MONDAY, March 26 (HealthDay News) -- Here's a sweet surprise for
chocoholics: A new study finds that people who eat chocolate
regularly are somewhat skinnier than folks who don't indulge their
The findings don't prove that chowing down on chocolate will
melt off your excess pounds. It's possible that another factor is
responsible for the modest difference in body mass, or it might be
a statistical fluke.
But for now, study lead author Dr. Beatrice Golomb said the
findings "reduce any possible guilt that might come with chocolate
consumption." Golomb, an associate professor at the University of
California, San Diego, said she hopes to better understand what's
going on through future research.
As foods go, chocolate is a hard one to figure out. It includes
antioxidants, substances that counteract damaging agents in the
body. And consumption of chocolate has been linked in other studies
to a variety of positive health effects from lower blood pressure
to better cholesterol levels. On the other hand, chocolate can come
with plenty of calories and fat.
In the new study, Golomb and colleagues reviewed food
questionnaires filled out by nearly 1,000 people who were asked how
often they ate chocolate. Their average age was 57, and 68 percent
The researchers then tried to find any connections between
chocolate consumption and the body mass index (BMI) of the
participants. BMI is a calculation based on height and weight that
is used to determine underweight, overweight and obesity in
Participants' average BMI was 28 -- overweight but not obese. On
average, they ate chocolate twice a week and exercised between
three and four times a week.
The study found that those who ate chocolate the most often had
lower BMIs than the others, even when the researchers adjusted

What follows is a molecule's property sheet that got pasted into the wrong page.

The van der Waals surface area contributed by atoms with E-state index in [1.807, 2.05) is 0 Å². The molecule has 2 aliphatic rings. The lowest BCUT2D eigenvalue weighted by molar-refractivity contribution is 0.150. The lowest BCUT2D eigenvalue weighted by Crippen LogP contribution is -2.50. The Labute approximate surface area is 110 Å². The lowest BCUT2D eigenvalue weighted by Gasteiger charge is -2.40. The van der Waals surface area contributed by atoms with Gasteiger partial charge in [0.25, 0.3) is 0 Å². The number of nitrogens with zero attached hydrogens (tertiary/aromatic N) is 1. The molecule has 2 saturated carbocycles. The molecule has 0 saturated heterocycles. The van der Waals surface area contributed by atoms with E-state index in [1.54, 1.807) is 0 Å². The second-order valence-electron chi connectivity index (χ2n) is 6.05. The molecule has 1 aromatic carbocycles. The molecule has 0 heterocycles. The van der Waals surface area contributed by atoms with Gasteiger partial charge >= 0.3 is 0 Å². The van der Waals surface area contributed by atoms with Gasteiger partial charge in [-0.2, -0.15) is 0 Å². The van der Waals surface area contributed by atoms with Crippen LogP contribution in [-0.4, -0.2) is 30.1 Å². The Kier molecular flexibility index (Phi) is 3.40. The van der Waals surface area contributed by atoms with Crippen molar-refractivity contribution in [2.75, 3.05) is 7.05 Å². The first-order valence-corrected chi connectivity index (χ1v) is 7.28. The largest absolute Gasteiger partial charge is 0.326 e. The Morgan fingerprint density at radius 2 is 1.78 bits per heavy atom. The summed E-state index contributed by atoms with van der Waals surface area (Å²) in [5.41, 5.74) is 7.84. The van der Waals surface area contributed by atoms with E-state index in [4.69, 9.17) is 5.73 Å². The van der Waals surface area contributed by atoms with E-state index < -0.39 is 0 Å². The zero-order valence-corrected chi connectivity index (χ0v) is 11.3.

their statistics so they wouldn't be thrown off by factors such as
age, gender, education and fruit and vegetable consumption.
For the typical person, the difference between frequently eating
or infrequently eating chocolate could account for a 5- to 7-pound
difference, Golomb said.
The findings "certainly weren't explained by the chocolate
eaters eating fewer calories. They ate more calories and didn't
exercise any more," she said.
It's not clear, however, what kinds of chocolate the
participants ate, although most would probably have interpreted the
question as asking about candy, Golomb said. Milk chocolate is
fattier than dark chocolate.
Golomb cautioned that the study does not say that chocolate
consumption will help people lose weight.
"It is not a siren call to go out and eat 20 pounds of chocolate a day," she said.
However, the study suggests that diet composition may influence
the body's metabolic processes, and therefore BMI, she said.
So why would chocolate fanciers be thinner than others? Dr.
Daniela Jakubowicz, a professor at Tel Aviv University in Israel
who has studied chocolate, said previous research has shown that
diets that force people to avoid sweets actually make them more
drawn to them. In her own research, she found that people were
actually better able to tolerate a diet when they ate
Golomb said that, ideally, future research will randomly assign
some people to eat chocolate and others to avoid it. But that may
be a challenge, especially if some participants refuse to go
"We have a few pesky details to iron out," she said.
The study, funded by the U.S. National Institutes of Health, was
published online March 26 in
Archives of Internal Medicine.
For more about
nutrition, visit the U.S. National Library of Medicine.